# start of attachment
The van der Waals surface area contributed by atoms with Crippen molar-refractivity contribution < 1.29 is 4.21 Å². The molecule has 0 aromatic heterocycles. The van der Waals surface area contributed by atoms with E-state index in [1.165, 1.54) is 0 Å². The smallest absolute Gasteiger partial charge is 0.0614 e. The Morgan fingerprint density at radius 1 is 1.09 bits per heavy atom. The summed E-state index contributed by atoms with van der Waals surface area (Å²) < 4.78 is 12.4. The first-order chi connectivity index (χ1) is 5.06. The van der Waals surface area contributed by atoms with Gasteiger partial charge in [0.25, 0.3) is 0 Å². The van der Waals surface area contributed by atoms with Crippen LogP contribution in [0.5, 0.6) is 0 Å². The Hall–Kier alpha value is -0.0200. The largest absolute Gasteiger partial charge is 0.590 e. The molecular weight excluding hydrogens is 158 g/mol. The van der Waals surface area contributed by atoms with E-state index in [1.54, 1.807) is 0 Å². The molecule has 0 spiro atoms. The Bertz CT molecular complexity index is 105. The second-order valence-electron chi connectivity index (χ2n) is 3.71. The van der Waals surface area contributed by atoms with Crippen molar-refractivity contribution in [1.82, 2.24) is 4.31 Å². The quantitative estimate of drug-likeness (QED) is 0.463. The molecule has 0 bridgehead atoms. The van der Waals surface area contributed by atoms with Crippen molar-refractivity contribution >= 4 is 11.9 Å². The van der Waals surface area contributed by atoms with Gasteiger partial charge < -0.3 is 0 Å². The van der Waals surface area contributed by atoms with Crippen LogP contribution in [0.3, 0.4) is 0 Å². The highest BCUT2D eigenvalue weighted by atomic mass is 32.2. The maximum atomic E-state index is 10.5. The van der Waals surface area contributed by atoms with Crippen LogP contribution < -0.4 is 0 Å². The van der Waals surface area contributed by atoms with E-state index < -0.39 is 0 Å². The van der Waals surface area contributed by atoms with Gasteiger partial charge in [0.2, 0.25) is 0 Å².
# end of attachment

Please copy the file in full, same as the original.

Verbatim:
The van der Waals surface area contributed by atoms with Crippen molar-refractivity contribution < 1.29 is 4.21 Å². The molecule has 0 aromatic heterocycles. The van der Waals surface area contributed by atoms with E-state index in [1.165, 1.54) is 0 Å². The smallest absolute Gasteiger partial charge is 0.0614 e. The Morgan fingerprint density at radius 1 is 1.09 bits per heavy atom. The summed E-state index contributed by atoms with van der Waals surface area (Å²) < 4.78 is 12.4. The first-order chi connectivity index (χ1) is 5.06. The van der Waals surface area contributed by atoms with Gasteiger partial charge in [0.25, 0.3) is 0 Å². The van der Waals surface area contributed by atoms with Crippen LogP contribution in [0.5, 0.6) is 0 Å². The Hall–Kier alpha value is -0.0200. The largest absolute Gasteiger partial charge is 0.590 e. The molecular weight excluding hydrogens is 158 g/mol. The van der Waals surface area contributed by atoms with E-state index in [1.54, 1.807) is 0 Å². The molecule has 0 spiro atoms. The Bertz CT molecular complexity index is 105. The second-order valence-electron chi connectivity index (χ2n) is 3.71. The van der Waals surface area contributed by atoms with Crippen molar-refractivity contribution in [1.82, 2.24) is 4.31 Å². The quantitative estimate of drug-likeness (QED) is 0.463. The molecule has 0 bridgehead atoms. The van der Waals surface area contributed by atoms with Crippen molar-refractivity contribution >= 4 is 11.9 Å². The van der Waals surface area contributed by atoms with Gasteiger partial charge < -0.3 is 0 Å². The van der Waals surface area contributed by atoms with Crippen LogP contribution in [0.3, 0.4) is 0 Å². The highest BCUT2D eigenvalue weighted by atomic mass is 32.2. The maximum atomic E-state index is 10.5. The van der Waals surface area contributed by atoms with Crippen LogP contribution < -0.4 is 0 Å². The van der Waals surface area contributed by atoms with E-state index < -0.39 is 0 Å². The van der Waals surface area contributed by atoms with Gasteiger partial charge in [0.2, 0.25) is 0 Å².